A Cuban-born Episcopal priest popular with the family of President Obama as well as that of former president George W. Bush has been picked to deliver the inaugural benediction, according to an official close to the inaugural committee. The selection came nearly a week after anti-gay remarks from the 1990s sank the White House’s first choice.
The Rev. Luis León is rector, or priest, at St. John’s Church, across Lafayette Square from the White House. The first family has attended services at St. John’s several times, and the Bush family regularly appeared there as well.
The choice of a pastor from a parish called “the church of presidents” is likely to be uncontroversial, particularly compared with the two-day tenure of Atlanta evangelical megapastor Louie Giglio. The choice of León was first reported by CNN.
Giglio, who leads a thousands-strong community of college-aged evangelicals called the Passion Movement, impressed the White House with his anti-human-trafficking advocacy but apparently caught some connected with the inauguration off guard with his belief that gay and lesbian relationships are immoral and un-Christian.
Inaugural officials announced Jan. 8 that Giglio would deliver the benediction, or closing prayer, but by Thursday, he had stepped down. Inaugural officials said the White House was unaware of Giglio’s 1990 sermon and wanted to pick someone whose views were more in line with the president’s.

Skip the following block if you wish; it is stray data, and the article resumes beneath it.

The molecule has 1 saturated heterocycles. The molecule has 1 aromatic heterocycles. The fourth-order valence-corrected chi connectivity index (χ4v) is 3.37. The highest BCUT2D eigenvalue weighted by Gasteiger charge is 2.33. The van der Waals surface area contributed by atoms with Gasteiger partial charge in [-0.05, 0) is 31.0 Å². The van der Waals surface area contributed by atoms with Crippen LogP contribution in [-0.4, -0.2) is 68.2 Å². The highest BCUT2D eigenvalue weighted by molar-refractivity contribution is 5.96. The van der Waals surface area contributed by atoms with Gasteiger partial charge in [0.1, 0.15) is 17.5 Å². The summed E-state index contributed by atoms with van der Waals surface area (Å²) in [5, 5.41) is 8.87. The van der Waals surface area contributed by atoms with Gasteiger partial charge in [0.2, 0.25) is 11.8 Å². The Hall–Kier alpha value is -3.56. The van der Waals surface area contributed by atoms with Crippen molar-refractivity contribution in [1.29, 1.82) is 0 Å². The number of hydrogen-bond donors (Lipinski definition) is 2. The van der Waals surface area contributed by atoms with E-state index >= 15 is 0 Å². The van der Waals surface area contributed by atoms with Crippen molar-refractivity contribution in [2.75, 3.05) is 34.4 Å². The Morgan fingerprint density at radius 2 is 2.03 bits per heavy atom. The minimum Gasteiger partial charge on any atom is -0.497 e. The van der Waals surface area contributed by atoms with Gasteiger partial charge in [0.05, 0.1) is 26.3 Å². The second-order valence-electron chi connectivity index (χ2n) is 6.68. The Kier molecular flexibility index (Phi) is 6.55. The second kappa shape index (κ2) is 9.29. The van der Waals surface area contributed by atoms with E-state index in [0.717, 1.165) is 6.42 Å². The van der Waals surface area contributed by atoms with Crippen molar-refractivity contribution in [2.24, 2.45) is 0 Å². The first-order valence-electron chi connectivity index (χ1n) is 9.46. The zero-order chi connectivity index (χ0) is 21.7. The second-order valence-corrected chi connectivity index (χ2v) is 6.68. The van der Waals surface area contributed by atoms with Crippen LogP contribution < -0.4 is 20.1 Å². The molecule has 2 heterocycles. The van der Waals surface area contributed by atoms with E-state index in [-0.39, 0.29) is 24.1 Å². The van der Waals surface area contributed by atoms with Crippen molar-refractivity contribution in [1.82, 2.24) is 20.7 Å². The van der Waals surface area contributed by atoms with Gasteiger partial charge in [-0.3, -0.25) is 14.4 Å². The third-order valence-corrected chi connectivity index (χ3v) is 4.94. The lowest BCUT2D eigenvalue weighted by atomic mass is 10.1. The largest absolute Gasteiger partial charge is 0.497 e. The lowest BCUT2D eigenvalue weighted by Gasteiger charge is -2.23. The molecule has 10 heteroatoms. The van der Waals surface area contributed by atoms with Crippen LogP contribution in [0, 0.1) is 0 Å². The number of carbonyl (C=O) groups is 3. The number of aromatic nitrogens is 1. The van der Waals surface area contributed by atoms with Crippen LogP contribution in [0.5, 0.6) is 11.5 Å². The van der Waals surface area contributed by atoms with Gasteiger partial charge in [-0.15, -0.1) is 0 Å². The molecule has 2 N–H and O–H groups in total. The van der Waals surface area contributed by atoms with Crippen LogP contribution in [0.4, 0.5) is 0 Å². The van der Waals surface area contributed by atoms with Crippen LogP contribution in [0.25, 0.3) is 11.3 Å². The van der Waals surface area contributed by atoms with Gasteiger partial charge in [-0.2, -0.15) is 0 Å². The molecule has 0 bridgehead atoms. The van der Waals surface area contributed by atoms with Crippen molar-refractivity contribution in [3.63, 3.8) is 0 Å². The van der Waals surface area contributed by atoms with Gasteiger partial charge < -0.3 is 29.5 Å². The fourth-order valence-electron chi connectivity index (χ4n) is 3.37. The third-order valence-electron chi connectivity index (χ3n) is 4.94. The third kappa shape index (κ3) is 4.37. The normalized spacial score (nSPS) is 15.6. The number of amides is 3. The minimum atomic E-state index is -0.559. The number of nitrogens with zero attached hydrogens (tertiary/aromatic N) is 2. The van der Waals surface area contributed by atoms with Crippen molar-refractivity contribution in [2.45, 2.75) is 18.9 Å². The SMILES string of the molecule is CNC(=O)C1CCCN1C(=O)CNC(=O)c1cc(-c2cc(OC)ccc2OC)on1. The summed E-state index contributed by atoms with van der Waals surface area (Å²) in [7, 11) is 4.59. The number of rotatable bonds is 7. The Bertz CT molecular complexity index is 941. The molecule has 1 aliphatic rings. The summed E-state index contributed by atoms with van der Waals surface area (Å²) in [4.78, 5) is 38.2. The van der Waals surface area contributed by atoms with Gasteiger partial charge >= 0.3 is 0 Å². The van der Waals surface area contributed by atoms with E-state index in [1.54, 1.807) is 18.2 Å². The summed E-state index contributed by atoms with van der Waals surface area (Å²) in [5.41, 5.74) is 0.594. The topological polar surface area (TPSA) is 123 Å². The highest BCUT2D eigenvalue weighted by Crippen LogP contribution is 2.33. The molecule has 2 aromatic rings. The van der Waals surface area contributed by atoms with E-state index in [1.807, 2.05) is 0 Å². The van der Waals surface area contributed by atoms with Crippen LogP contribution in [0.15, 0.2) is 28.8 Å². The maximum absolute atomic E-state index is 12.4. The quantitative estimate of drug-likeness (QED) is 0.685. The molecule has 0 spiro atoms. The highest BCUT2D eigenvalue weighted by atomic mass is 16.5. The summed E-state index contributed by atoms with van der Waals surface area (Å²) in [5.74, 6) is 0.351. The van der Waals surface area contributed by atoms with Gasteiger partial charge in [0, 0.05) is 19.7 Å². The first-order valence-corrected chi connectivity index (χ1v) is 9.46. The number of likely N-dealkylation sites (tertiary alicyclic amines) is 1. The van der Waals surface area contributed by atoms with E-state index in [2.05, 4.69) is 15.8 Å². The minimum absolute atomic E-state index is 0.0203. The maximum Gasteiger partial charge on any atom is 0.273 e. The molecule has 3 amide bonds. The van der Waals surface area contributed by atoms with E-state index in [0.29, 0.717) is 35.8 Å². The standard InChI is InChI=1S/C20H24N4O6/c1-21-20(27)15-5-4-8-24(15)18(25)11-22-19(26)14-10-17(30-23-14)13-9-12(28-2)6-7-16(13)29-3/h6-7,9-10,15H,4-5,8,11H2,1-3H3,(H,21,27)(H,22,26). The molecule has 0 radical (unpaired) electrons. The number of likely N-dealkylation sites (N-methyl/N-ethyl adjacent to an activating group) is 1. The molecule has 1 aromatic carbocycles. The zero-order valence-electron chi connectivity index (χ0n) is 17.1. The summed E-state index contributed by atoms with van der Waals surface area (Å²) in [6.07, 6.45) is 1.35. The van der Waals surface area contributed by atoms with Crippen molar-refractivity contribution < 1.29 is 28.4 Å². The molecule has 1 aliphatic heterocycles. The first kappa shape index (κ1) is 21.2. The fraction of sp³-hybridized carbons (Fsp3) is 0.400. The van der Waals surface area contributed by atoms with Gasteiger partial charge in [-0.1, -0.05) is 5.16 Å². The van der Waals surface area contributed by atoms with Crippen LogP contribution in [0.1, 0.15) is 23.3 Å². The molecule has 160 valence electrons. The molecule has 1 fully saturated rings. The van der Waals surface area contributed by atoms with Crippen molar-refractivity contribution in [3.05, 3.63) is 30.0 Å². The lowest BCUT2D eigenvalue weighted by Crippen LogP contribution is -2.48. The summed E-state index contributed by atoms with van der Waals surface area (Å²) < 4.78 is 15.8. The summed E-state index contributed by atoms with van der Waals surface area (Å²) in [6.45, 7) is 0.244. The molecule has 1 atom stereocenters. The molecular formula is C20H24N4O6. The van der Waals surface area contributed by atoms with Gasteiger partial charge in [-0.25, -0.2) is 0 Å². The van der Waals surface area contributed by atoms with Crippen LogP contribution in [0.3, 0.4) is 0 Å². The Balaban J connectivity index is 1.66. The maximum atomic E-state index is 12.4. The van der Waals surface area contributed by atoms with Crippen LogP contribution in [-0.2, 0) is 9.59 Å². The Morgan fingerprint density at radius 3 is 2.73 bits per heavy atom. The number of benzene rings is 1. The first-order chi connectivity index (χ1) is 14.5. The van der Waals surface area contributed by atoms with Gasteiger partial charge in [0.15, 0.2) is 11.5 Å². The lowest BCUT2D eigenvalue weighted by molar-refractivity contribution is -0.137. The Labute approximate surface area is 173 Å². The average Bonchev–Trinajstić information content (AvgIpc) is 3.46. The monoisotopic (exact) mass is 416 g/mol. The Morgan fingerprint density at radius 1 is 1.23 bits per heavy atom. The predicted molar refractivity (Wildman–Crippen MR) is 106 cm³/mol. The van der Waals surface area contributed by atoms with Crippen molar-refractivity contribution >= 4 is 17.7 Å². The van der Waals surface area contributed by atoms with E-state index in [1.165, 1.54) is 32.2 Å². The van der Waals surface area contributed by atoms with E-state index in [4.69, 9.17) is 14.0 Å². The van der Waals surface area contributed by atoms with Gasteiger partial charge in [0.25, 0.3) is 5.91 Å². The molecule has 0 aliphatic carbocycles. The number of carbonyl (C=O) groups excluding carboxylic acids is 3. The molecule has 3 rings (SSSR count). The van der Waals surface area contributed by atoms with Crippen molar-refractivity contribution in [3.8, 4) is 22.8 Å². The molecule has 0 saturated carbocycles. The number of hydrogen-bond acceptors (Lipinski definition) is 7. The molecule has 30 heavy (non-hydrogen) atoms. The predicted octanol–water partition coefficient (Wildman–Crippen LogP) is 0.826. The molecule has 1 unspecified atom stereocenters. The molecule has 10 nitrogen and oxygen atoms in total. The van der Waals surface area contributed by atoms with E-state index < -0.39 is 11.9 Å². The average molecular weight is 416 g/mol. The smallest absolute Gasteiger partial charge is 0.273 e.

The controversy set off religious conservatives, with whom the president has often tried to find common cause, who felt betrayed. Religious liberals and gay advocates felt Giglio never deserved to be praying over a president who has become a powerful advocate for equality.
León came to St. John’s in 1995 after serving as rector of Trinity Church in Wilmington, Del., and St. Paul’s Church in Paterson, N.J. He teaches courses around the country in building up parishes and is a regular speaker at commencements.
He was born in Cuba and became an Episcopalian there but left on the Operation Peter Pan flights of children, in 1961, when he was 12.
He grew up in Florida and graduated from the University of the South in 1971 and the Virginia Theological Seminary in 1977. He was a founding member of the Washington Interfaith Network and the Wilmington Interfaith Network.